by Al Maxey
Issue #749 -------
May 31, 2018
One who has been touched by grace will no longer look
on those who stray as "those evil people" or "those poor
people who need our help." Nor must we search for signs
of "loveworthiness." Grace teaches us that God loves us
because of who God is, not because of who we are.
Philip Yancey [b. 1949]
Max Lucado referred to John 3:16 as "the Hope Diamond of the Bible." He further noted the following about this powerful passage: "It is a twenty-six-word parade of hope: beginning with God, ending with life, and urging us to do the same. Brief enough to write on a napkin or memorize in a moment, yet solid enough to weather two thousand years of storms and questions. If you know nothing of the Bible, start here. If you know everything about the Bible, return here. We all need the reminder. The heart of the human problem is the heart of the human. And God's treatment is prescribed in John 3:16." Most English speaking peoples are probably most familiar with this passage in the wording of the King James Version: "For God so loved the world, that He gave His only begotten Son, that whosoever believeth in Him should not perish, but have everlasting life." This is truly one of the most beloved passages in the Bible, and it has often been characterized as "the Gospel in a nutshell." Its focus is the salvation of those who believe: a salvation motivated by the Father's love and secured by the Son's sacrifice. It is a global gift of grace; an all-encompassing desire of deity that none perish, but that all would turn from darkness to light. Although none of us are inherently worthy of such mercy, His love covers our imperfection and embraces us as cherished children nonetheless, for by faith in such love and its divine expression we are redeemed.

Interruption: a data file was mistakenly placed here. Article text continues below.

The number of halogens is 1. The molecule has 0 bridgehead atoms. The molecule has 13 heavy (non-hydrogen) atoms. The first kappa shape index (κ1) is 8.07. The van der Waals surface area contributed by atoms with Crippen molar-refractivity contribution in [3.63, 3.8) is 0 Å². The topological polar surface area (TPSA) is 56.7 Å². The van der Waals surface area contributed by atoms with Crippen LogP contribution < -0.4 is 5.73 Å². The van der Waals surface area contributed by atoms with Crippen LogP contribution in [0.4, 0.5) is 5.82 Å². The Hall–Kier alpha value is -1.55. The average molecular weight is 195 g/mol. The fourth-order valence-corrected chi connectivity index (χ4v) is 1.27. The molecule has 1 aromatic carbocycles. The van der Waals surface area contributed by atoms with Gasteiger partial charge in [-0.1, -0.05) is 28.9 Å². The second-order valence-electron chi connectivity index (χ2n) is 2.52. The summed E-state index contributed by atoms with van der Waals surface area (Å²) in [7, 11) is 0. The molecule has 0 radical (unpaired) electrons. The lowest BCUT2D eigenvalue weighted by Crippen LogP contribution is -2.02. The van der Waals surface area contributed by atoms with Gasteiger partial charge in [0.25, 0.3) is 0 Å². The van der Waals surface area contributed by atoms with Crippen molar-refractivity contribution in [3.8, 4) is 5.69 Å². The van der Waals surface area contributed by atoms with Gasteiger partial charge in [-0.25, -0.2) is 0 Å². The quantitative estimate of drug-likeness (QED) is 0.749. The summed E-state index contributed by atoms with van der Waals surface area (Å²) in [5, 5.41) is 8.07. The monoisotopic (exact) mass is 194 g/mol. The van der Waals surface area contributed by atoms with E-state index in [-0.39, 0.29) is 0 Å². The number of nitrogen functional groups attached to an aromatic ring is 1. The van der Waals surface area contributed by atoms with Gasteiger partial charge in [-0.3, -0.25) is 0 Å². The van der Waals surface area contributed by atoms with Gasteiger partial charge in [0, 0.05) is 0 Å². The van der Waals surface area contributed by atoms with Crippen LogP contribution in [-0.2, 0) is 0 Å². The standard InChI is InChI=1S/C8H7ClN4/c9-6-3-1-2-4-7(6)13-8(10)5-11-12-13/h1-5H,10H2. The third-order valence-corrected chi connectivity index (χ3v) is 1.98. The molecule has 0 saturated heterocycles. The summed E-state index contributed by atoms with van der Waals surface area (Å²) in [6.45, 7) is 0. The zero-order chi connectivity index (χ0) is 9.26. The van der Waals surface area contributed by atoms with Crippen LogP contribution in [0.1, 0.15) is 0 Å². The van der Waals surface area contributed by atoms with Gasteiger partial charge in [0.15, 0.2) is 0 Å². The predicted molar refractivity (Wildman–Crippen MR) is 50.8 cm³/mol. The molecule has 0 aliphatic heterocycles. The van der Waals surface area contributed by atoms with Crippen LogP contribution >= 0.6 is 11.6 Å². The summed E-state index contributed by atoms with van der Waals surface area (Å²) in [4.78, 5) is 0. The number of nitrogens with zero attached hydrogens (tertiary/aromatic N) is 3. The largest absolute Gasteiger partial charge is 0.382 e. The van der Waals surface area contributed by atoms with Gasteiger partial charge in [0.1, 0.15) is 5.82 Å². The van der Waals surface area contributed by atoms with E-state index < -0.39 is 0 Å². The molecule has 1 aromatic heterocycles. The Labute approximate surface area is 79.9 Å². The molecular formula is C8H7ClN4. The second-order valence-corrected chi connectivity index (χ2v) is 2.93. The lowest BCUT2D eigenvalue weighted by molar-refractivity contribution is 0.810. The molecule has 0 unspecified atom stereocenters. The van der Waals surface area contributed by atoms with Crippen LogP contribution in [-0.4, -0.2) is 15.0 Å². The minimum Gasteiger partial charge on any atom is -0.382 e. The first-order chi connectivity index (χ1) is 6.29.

As beautiful and beloved as this passage is, however, it is not without some criticism and controversy. The works-centered crowd is quick to suggest that, with respect to one's ultimate salvation, the teaching of this passage is insufficient. Yes, faith is vital, they will say, but it is baptism in water that secures our salvation, not faith alone. This, as we all know, has led to centuries of heated debate and disheartening division among disciples of Christ. There is also significant theological discussion over the use of the phrase "only begotten." Some translations have removed the word "begotten" and altered the phrase to read "only" or "one and only" or "unique." I have dealt with this in Reflections #26 ("A Study of Monogenes: The 'Only Begotten' Fallacy"). Further, there have been significant debates as to what "perish" means with respect to the everlasting fate of the wicked, just as there is debate concerning the concept of "everlasting life" and what that signifies for the redeemed. Over the years I have addressed each of these. There is another concern with this passage, however, that I have not previously confronted in my writings, so I will attempt to do so here. That concern is over whether the verse should read "shall (will) not perish" or "should not perish." This may seem trifling to many, but it is no small theological concern for some. For example, a reader in Colorado recently wrote me, saying, "Just a quick question about John 3:16. One of our elders made the point Wednesday night that the translation 'whoever believes in Him should not perish' is the only correct translation. He said that 'will not' and 'shall not' are not correct translations from the Greek. I would like to hear your view on this."